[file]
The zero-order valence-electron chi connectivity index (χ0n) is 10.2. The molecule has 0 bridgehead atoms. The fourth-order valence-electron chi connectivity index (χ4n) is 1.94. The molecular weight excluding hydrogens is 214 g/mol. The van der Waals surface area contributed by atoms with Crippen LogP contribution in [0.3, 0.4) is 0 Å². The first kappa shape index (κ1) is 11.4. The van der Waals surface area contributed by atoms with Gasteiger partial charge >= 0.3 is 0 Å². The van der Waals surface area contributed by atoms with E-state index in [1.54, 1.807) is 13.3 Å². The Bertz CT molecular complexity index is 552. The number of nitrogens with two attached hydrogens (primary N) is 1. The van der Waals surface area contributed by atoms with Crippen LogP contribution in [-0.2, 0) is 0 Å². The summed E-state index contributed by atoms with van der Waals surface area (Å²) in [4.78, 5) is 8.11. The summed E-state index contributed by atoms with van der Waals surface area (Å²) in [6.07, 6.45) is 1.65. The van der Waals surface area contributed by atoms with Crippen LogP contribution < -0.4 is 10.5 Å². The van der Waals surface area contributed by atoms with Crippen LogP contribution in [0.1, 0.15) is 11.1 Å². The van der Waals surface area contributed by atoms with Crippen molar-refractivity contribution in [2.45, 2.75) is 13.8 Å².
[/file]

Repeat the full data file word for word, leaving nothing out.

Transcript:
The zero-order valence-electron chi connectivity index (χ0n) is 10.2. The molecule has 0 bridgehead atoms. The fourth-order valence-electron chi connectivity index (χ4n) is 1.94. The molecular weight excluding hydrogens is 214 g/mol. The van der Waals surface area contributed by atoms with Crippen LogP contribution in [0.3, 0.4) is 0 Å². The first kappa shape index (κ1) is 11.4. The van der Waals surface area contributed by atoms with Gasteiger partial charge >= 0.3 is 0 Å². The van der Waals surface area contributed by atoms with E-state index in [1.54, 1.807) is 13.3 Å². The Bertz CT molecular complexity index is 552. The number of nitrogens with two attached hydrogens (primary N) is 1. The van der Waals surface area contributed by atoms with Crippen LogP contribution in [-0.2, 0) is 0 Å². The summed E-state index contributed by atoms with van der Waals surface area (Å²) in [4.78, 5) is 8.11. The summed E-state index contributed by atoms with van der Waals surface area (Å²) in [6.07, 6.45) is 1.65. The van der Waals surface area contributed by atoms with Crippen LogP contribution < -0.4 is 10.5 Å². The van der Waals surface area contributed by atoms with Crippen LogP contribution in [0.1, 0.15) is 11.1 Å². The van der Waals surface area contributed by atoms with Crippen molar-refractivity contribution in [2.45, 2.75) is 13.8 Å².